Katie spent the winter and spring of 2016 working with other lobbyists to get a new, and the commission allowed our prior approval to stand. We were back in business, so to speak. We landed an opportunity to lease the old Ace of Clubs building, but the costs to rehabilitate it and bring it up to school codes climbed to seven figures and we had to abandon the project. Tom Watson worked with us diligently, but he’d also warned us that if we couldn’t figure out how to bring it up to habitable condition, he’d probably just plow it under. If you’ve driven by the site on Tietan, you know how that story ends.
With our facilities plans scrapped, we had to delay opening for another year, so we’d lost all of 2016 to creating a new, acceptable law, and all of 2017 to a failed facility search. Already families were discouraged. So were the founders. But we picked ourselves up, dusted off our jeans, and…
I have to digress here. This is a story about why we do what we do, not how. The How is important, for sure, but without a strong reason WHY, everything we do is busy work. We raise our kids because we love them. We work because we want to support our families and give them a better life. We marry for love. And so, for Willow, we do it because we HAVE to. It’s a calling. Katie has her own reasons, but my WHY can best be told by a simple story; a story that doesn’t explain everything, but gives an idea of how something like Willow takes on a life of its own.
Early on, in 2014, in that first year of wild ideas, I was teaching Introduction to Business in the penitentiary. The inmates can take college classes and get their A.A. degree while they’re inside. Higher education is one of the major factors in reducing recidivism (the rate at which people show back up in prison after release). The only factors with greater effect on recidivism are age (as you get older, you just stop being as reckless) and a strong spiritual program. I was teaching business and using project-based learning (PBL—one of the core philosophies of Willow, not coincidentally). The project for that class was a business plan. My only criteria was that it pass the Sunshine Lady test. The college classes were funded by Doris Buffett, sister of Warren Buffet, through her Sunshine Foundation (how that came to be is another great story) and so I told the guys, if Doris comes to observe (which she did about once a year) and she sees what were doing and asks to see your business plan, it better not make her blush or wonder why she’s funding this class. There were always some questionable plans and many good ones, but often there were brilliant ones, like the guy who created a detailed plan to buy wrecked cars, fix them up, and then sell them on credit to people who couldn’t afford a car or get financing from other places. I hope he went on to do that we when he was released.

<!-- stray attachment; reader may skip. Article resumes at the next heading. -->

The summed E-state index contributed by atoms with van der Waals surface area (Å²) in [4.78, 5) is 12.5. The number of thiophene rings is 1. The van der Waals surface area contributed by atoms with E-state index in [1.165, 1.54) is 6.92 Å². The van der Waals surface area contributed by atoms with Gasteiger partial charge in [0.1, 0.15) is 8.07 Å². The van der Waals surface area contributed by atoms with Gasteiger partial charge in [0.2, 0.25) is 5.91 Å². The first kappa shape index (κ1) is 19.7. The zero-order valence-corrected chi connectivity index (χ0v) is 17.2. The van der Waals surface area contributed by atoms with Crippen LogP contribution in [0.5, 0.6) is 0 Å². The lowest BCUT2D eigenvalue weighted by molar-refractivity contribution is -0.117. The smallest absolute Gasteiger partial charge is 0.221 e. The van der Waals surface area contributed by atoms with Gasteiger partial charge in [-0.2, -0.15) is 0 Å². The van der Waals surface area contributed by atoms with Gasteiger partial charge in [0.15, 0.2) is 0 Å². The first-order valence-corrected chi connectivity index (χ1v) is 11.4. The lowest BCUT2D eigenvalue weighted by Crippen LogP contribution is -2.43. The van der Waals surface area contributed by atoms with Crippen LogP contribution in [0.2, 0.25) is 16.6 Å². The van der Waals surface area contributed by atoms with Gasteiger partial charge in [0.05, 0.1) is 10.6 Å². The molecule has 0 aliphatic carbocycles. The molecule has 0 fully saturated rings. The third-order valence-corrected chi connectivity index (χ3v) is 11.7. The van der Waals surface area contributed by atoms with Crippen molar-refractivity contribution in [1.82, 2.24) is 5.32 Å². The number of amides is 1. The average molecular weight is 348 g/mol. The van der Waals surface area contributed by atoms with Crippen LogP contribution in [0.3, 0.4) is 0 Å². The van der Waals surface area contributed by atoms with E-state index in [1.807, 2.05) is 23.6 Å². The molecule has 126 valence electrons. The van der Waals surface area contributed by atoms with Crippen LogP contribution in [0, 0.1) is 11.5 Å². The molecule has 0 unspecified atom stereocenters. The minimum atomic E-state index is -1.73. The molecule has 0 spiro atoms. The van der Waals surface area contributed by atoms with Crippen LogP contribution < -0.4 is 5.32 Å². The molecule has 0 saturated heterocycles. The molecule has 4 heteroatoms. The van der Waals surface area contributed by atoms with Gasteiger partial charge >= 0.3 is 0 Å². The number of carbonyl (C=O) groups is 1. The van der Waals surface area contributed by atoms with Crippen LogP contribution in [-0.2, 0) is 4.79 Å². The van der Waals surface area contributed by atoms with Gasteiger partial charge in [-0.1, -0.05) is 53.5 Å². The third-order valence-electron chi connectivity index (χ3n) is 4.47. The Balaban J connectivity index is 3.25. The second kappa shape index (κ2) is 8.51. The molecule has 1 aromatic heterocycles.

I always do the assignments right along with my students under the philosophy that I would never ask them to do something I wasn’t willing to do myself. They asked me, “Dr. Cooke, what are you working on?” I told them that I was working on a business plan for not-for-profit, a charter school that was project-based and bilingual and fun and interesting and engaging and compassionate and suddenly one guy stood up, and then another, and then the first guy was kind of trembling and I was a bit taken aback, until he said — and I’ll never, ever forget this, word for word — “Dr. Cooke, if there’d been a school like that back when I was a kid, I wouldn’t be in prison now.”
That was it. I knew we had to make Willow a reality. It was no longer a dream or an idea. It was a mandate.
Bone marrow cancer took me out of the picture in 2018, but Dan and Katie found our current location in the spring. It took a ton of money to put in the sprinkler systems required by law, but a lot of generous donors who believe in the school helped us out. We opened the doors to the first group of Willow scholars in August of 2018.
After a year of chemotherapy and a complete stem-cell transplant (what a great science project THAT would be!) my cancer is in full remission, and I’m back on the board. I’m so happy to be a part of this great team of teachers, administrators, volunteers, and students. I was marveling just this morning about where I was 19 years ago when I first started journaling every morning, and wondering what I might be writing 19 years from now, and I wrote this: We’re celebrating Willow School’s 20th anniversary.
That’s enough to keep me going.